The multimillion-dollar telemedicine industry is poised for a lucrative run across Texas now that some of the toughest restrictions in the nation have finally been lifted by the state.
A new law signed by Gov. Greg Abbott, who has championed the issue, opens a huge market that could potentially connect millions of Texans to doctors who can now diagnose patients by video chat.
This is welcome news in a state where elbow room is measured in the hundreds of miles and doctor shortages are chronic. Texas ranks near the bottom nationally in per-capita access to a physician, and 35 counties have no doctor at all. About 1.8 million Texans live in a county with no obstetrician-gynecologist.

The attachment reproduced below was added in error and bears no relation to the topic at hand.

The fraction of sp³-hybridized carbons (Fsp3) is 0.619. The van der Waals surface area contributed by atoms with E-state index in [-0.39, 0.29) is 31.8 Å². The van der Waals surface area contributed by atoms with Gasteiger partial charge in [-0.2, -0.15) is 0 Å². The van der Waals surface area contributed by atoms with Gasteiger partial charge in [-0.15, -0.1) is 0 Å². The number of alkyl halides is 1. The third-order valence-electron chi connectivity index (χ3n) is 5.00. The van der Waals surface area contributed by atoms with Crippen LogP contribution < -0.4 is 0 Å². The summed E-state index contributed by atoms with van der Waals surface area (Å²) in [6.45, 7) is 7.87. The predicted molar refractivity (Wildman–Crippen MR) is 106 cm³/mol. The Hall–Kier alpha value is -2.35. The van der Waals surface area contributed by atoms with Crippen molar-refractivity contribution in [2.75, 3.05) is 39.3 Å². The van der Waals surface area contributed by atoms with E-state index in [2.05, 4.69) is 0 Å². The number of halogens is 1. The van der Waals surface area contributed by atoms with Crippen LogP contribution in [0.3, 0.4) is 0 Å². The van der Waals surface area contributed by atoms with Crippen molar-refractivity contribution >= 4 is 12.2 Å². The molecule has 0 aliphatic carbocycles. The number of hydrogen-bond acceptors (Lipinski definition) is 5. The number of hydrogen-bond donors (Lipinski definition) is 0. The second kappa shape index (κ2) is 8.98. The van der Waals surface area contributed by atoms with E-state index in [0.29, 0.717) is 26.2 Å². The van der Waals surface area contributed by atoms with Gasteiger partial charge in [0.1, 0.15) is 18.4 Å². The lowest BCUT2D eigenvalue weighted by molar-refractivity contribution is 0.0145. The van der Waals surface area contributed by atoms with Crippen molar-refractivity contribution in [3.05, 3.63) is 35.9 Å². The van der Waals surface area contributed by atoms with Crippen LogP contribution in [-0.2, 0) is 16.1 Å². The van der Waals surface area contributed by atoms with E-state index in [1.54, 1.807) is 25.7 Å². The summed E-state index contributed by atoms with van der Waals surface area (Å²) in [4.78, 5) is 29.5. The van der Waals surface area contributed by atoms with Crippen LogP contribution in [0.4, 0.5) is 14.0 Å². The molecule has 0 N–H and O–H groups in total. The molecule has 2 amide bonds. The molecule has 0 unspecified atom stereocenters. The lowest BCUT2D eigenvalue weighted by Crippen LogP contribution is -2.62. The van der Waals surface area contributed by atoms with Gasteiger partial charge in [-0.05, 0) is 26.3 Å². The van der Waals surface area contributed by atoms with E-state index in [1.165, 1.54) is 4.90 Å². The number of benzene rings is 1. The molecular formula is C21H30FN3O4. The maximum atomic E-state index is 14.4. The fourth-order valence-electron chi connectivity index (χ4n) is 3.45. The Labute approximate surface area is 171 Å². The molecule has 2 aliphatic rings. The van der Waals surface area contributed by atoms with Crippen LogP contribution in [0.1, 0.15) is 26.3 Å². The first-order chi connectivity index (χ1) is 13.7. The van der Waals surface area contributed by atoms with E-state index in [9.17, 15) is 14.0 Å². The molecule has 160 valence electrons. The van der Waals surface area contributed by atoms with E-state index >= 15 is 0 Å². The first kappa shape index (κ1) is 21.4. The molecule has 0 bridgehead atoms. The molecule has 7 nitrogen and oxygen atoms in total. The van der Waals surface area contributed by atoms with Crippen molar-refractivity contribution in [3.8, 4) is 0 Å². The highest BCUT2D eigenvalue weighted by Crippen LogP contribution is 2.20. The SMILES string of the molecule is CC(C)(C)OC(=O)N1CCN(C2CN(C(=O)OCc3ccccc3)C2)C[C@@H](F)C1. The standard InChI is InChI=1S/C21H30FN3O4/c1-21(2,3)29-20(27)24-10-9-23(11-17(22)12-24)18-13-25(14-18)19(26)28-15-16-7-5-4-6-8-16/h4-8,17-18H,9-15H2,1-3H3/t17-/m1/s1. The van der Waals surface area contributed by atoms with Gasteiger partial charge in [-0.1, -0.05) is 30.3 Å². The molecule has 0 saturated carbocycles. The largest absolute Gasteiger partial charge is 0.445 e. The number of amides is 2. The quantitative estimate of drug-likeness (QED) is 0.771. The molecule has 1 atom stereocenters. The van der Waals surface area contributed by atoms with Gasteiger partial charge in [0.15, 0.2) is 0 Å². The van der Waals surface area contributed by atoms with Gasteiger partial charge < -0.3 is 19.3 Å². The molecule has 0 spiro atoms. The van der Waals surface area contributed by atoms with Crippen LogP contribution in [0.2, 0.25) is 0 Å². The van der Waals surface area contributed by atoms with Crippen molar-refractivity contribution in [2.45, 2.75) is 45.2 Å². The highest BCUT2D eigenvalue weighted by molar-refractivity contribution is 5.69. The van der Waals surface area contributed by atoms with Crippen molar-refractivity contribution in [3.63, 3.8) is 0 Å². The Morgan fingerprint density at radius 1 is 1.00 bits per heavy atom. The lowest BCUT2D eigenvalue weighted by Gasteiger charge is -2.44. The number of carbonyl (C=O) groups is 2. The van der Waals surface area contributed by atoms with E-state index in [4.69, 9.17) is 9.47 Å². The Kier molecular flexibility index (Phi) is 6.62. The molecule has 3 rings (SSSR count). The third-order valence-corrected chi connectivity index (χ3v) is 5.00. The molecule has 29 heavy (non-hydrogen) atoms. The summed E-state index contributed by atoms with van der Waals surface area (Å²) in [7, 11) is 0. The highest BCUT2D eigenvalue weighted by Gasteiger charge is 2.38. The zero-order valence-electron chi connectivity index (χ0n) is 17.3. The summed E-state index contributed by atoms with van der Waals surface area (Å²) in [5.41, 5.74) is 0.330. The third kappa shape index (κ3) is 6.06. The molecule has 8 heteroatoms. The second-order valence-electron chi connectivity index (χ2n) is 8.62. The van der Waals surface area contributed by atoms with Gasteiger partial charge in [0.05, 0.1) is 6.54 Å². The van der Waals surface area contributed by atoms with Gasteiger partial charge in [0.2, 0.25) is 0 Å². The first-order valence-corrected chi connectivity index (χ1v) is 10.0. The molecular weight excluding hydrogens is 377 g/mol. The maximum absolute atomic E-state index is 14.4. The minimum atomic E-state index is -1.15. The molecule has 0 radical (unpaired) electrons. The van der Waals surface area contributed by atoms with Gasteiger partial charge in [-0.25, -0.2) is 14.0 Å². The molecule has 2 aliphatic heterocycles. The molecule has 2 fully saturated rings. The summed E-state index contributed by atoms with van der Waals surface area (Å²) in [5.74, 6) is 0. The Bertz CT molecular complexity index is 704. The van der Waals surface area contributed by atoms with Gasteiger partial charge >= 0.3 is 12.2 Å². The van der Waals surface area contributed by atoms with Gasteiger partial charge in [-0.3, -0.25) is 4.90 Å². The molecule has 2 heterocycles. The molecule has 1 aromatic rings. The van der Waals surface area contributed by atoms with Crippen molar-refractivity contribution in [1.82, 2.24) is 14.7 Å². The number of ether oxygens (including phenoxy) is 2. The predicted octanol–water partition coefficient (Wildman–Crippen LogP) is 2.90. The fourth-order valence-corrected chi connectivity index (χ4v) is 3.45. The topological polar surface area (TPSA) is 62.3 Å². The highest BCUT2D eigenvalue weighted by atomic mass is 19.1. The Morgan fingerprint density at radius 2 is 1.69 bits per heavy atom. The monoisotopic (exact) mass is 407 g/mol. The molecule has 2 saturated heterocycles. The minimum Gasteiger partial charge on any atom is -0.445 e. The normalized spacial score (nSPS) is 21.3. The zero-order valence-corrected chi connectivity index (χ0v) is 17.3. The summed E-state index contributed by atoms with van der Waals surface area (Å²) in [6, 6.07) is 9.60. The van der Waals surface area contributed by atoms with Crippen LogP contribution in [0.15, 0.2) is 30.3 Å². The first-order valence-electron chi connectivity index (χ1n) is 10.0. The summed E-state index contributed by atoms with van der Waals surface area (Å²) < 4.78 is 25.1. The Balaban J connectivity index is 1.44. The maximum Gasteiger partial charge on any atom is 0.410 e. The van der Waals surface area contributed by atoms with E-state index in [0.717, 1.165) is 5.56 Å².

“It is a huge step forward, a real positive for Texas,” said Dr. Nancy Dickey, executive director of the Rural and Community Health Institute at Texas A&M University. She recently co-authored a report about the health crisis facing rural Texans amid hospital closings and other barriers to access.
Texas was one of the last holdouts in the rapidly evolving world of virtual medicine by requiring an in-patient visit with a doctor before allowing any video diagnosis.
That requirement was at the heart of a bitter, six-year legal battle […]